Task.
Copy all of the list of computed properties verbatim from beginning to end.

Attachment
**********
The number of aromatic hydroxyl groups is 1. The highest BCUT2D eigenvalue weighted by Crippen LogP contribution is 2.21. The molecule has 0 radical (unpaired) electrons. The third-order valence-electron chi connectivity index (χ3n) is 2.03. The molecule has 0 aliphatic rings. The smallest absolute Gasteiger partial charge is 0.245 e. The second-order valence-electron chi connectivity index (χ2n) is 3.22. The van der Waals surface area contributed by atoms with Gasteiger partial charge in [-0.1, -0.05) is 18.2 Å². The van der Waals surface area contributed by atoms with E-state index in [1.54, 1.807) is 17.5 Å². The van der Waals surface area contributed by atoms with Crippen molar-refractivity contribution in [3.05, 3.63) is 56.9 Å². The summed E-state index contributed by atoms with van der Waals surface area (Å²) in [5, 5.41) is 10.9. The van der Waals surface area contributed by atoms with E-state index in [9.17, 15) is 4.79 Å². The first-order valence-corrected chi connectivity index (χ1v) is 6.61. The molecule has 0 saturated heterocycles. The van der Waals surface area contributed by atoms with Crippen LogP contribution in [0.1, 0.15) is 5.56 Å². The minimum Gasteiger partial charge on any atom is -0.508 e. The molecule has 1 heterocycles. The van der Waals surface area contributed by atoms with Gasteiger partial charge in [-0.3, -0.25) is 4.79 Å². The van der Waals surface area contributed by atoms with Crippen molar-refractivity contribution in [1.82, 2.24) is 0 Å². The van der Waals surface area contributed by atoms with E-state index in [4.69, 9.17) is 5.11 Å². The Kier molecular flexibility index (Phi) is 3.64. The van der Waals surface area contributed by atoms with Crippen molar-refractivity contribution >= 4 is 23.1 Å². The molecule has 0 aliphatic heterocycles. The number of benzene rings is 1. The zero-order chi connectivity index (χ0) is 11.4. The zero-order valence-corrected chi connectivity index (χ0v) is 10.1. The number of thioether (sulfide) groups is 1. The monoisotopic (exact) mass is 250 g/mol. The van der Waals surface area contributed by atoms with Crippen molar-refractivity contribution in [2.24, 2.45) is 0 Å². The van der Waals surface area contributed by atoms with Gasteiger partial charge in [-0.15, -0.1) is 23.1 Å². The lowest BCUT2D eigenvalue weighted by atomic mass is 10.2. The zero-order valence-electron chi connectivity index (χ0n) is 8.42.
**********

The number of aromatic hydroxyl groups is 1. The highest BCUT2D eigenvalue weighted by Crippen LogP contribution is 2.21. The molecule has 0 radical (unpaired) electrons. The third-order valence-electron chi connectivity index (χ3n) is 2.03. The molecule has 0 aliphatic rings. The smallest absolute Gasteiger partial charge is 0.245 e. The second-order valence-electron chi connectivity index (χ2n) is 3.22. The van der Waals surface area contributed by atoms with Gasteiger partial charge in [-0.1, -0.05) is 18.2 Å². The van der Waals surface area contributed by atoms with E-state index in [1.54, 1.807) is 17.5 Å². The van der Waals surface area contributed by atoms with Crippen molar-refractivity contribution in [3.05, 3.63) is 56.9 Å². The summed E-state index contributed by atoms with van der Waals surface area (Å²) in [5, 5.41) is 10.9. The van der Waals surface area contributed by atoms with E-state index in [9.17, 15) is 4.79 Å². The first-order valence-corrected chi connectivity index (χ1v) is 6.61. The molecule has 0 saturated heterocycles. The van der Waals surface area contributed by atoms with Crippen LogP contribution in [0.1, 0.15) is 5.56 Å². The minimum Gasteiger partial charge on any atom is -0.508 e. The molecule has 1 heterocycles. The van der Waals surface area contributed by atoms with Gasteiger partial charge in [-0.3, -0.25) is 4.79 Å². The van der Waals surface area contributed by atoms with Crippen molar-refractivity contribution in [1.82, 2.24) is 0 Å². The van der Waals surface area contributed by atoms with E-state index in [4.69, 9.17) is 5.11 Å². The Kier molecular flexibility index (Phi) is 3.64. The van der Waals surface area contributed by atoms with Crippen molar-refractivity contribution >= 4 is 23.1 Å². The molecule has 0 aliphatic heterocycles. The number of benzene rings is 1. The zero-order chi connectivity index (χ0) is 11.4. The zero-order valence-corrected chi connectivity index (χ0v) is 10.1. The number of thioether (sulfide) groups is 1. The monoisotopic (exact) mass is 250 g/mol. The van der Waals surface area contributed by atoms with Crippen molar-refractivity contribution in [2.24, 2.45) is 0 Å². The van der Waals surface area contributed by atoms with Gasteiger partial charge in [-0.15, -0.1) is 23.1 Å². The lowest BCUT2D eigenvalue weighted by atomic mass is 10.2. The zero-order valence-electron chi connectivity index (χ0n) is 8.42.